Champaign-Springfield-Decatur is a classic tri-city market, with three distinct communities that may not have quite as much interest in a house fire or school-board meeting on the other side of the DMA. Champaign has the University of Illinois, Springfield’s got the government, and Decatur has a manufacturing base.
What Nielsen calls a market might not be seen that way by residents. “It’s a very provincial market,” says WICS-WICD General Manager Tim Mathis. “People in the small cities might not see themselves as the same community as people in other parts.”
You might need a scorecard to keep the various stations and owners straight. Sinclair owns WICS-WICD, ABC affiliates based in Springfield and Champaign, respectively, with separate newscasts. GoCom Media’s WRSP and WCCU offer a split Fox signal and separate weather reports in the stations’ newscasts. GoCom also owns CW outlet WBUI.
Nexstar owns a CBS-MyNetworkTV duopoly, WCIA-WCFN; and Block Communications has NBC affiliate WAND.
WICS-WICD and WCIA virtually tied in evening news households in February, while WCIA won tight morning and late news races; its 8.0 household rating/17 share at 10 p.m. outgunned WICS’ 7.0 rating/14 share. WICS is stronger in the demo and was tops in 2009 revenue; its $11.1 million topped WCIA’s $10.8 million, according to BIA/Kelsey. WAND rode the Olympics to prime and total-day household wins.
Mathis believes his ABC duo does the best job of covering the vast market’s happenings. The dual news operations share content when appropriate, but each is focused on its home sub-market. “Viewers can count on news that is more relevant to them,” he says.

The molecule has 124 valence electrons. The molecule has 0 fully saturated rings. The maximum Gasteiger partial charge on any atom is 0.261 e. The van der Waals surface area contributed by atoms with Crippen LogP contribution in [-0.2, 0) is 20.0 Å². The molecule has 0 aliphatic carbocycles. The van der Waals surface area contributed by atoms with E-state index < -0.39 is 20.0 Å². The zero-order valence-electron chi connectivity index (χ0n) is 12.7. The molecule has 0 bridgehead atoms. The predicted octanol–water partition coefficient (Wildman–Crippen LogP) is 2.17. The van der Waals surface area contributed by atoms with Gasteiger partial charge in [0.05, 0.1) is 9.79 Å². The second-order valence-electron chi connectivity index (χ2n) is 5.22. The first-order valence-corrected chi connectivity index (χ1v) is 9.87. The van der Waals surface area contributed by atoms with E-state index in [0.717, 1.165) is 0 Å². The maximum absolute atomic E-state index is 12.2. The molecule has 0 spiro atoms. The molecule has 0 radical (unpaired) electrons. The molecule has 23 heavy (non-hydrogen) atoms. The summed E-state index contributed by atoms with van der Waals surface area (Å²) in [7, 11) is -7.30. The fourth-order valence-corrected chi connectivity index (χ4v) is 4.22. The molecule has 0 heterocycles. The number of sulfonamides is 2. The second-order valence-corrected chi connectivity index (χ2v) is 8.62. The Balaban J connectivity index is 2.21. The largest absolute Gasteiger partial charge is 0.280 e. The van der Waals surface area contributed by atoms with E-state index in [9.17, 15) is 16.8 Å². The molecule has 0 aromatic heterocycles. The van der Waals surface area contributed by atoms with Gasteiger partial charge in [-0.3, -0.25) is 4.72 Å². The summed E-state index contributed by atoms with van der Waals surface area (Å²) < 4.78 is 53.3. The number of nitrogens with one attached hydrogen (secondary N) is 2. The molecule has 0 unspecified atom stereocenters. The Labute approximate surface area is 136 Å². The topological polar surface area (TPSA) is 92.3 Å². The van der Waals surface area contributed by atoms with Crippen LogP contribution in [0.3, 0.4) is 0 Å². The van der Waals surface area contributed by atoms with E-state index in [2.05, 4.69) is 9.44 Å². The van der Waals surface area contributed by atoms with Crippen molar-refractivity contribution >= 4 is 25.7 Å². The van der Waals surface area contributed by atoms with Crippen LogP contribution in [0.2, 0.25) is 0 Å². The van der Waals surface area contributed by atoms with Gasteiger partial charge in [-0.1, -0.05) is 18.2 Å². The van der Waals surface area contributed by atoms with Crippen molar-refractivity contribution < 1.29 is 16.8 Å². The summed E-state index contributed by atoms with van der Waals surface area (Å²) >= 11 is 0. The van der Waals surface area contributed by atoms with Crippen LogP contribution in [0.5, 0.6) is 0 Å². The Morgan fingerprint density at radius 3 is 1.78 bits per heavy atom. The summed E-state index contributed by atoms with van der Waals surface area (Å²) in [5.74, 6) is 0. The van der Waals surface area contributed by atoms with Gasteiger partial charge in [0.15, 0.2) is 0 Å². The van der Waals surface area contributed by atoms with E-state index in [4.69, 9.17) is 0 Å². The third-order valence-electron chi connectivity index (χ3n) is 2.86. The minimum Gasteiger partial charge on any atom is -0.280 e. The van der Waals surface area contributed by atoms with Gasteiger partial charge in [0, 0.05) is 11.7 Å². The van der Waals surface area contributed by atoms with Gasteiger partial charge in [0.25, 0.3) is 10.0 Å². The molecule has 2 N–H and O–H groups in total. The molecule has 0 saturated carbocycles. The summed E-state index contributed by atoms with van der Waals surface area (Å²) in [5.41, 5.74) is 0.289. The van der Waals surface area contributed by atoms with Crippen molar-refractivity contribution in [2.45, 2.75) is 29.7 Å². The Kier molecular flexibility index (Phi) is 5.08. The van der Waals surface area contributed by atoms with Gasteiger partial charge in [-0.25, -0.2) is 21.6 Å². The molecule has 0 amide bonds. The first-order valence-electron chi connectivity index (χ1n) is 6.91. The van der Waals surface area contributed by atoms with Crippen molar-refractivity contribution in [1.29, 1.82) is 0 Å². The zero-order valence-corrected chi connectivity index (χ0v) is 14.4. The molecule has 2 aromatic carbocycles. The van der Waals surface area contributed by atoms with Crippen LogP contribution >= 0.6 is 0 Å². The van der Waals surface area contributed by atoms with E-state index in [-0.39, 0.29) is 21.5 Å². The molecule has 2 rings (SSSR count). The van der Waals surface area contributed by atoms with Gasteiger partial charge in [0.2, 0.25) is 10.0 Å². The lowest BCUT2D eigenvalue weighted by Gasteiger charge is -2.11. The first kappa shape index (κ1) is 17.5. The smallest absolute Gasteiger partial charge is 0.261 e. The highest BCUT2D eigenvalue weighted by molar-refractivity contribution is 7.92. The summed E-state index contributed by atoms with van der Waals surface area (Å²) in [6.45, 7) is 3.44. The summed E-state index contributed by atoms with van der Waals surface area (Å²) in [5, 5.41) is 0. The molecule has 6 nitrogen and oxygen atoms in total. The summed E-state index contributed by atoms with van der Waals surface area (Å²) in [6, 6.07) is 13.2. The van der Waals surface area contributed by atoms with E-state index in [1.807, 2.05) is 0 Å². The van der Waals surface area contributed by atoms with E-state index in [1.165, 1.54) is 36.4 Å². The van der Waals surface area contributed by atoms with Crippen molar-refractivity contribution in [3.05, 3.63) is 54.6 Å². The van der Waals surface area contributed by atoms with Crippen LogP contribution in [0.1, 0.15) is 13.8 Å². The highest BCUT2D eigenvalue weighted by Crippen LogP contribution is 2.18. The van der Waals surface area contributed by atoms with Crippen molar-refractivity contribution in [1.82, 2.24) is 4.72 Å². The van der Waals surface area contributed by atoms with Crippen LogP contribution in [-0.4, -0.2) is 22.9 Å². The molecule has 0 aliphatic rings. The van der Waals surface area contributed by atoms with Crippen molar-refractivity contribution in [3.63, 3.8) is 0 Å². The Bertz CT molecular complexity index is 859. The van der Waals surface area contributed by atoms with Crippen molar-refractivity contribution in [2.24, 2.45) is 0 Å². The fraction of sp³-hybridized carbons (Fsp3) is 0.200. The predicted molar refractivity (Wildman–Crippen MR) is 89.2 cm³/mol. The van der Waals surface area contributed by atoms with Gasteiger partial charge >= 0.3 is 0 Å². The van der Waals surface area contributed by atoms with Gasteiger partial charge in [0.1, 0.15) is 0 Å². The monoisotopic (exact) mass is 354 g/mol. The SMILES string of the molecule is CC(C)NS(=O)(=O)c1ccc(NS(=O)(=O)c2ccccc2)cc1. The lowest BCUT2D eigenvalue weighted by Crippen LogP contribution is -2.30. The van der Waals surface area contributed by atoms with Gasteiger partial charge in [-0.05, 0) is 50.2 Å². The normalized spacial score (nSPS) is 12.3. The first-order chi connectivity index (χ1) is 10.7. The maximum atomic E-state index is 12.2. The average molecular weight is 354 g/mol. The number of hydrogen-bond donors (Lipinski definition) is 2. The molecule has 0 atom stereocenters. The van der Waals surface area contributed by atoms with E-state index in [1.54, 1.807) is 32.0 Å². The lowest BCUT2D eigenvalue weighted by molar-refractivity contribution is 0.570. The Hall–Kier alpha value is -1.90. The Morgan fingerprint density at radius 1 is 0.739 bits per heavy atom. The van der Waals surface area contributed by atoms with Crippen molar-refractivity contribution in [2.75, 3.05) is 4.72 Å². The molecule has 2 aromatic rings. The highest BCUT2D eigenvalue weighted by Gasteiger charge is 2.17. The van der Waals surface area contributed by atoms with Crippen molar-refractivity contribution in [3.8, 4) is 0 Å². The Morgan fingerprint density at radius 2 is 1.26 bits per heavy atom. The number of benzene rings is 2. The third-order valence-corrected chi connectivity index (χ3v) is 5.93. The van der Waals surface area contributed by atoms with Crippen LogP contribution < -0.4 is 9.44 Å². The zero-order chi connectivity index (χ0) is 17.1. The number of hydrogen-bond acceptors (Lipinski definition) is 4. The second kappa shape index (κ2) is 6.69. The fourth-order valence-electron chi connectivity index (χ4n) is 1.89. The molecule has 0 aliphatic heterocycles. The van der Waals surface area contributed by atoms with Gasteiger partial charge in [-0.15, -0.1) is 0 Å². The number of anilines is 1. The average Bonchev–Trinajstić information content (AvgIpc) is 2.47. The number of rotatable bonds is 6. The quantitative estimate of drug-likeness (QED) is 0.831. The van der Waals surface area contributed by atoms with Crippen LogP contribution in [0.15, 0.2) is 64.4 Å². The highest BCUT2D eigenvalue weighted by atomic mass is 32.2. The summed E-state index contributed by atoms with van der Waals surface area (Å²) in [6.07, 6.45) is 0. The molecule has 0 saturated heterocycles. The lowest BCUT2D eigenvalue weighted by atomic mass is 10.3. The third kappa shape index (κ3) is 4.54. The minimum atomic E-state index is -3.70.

The market is a stepping stone for news talent. WCIA-WCFN VP/General Manager Russ Hamilton says the stations’ success comes from keeping the popular personalities in Nexstar’s fold. “A lot of talent comes and goes, but we succeed because of all the talent here,” he points out.
Everyone’s pushing to be more local. GoCom’s Foxes put on a 9 p.m. news that’s produced by the Sinclair newsroom, and VP/General Manager Peter O’Brien has localized the CW outlet with “Cmore Weather,” which involves 30-second weather updates every hour.
WAND, which launches a 4:30 p.m. news the first week of June, seeks to own the weather category with a local weather outlet on its .2 channel. “With the top meteorological team and state-of-the-art weather data, we’re branded as the ones to tune to in severe weather,” says President/General Manager Ron Pulera. “That’s our calling, and clearly the viewers identify with it.”
General managers anticipate a lively political season, with governor and senator jobs up for grabs. That will help offset concerns about the economy. By BIA’s count, while the market is the No. 84 DMA, it’s only No. 96 in terms of revenue. All eyes are on Springfield to see how many more state jobs are eliminated.
But bad news from the capital is buffered by the diversity of the tri-cities’ collective portfolio. “We don’t have the high highs and low lows other markets do,” O’Brien says. “We’re a little more protected.”
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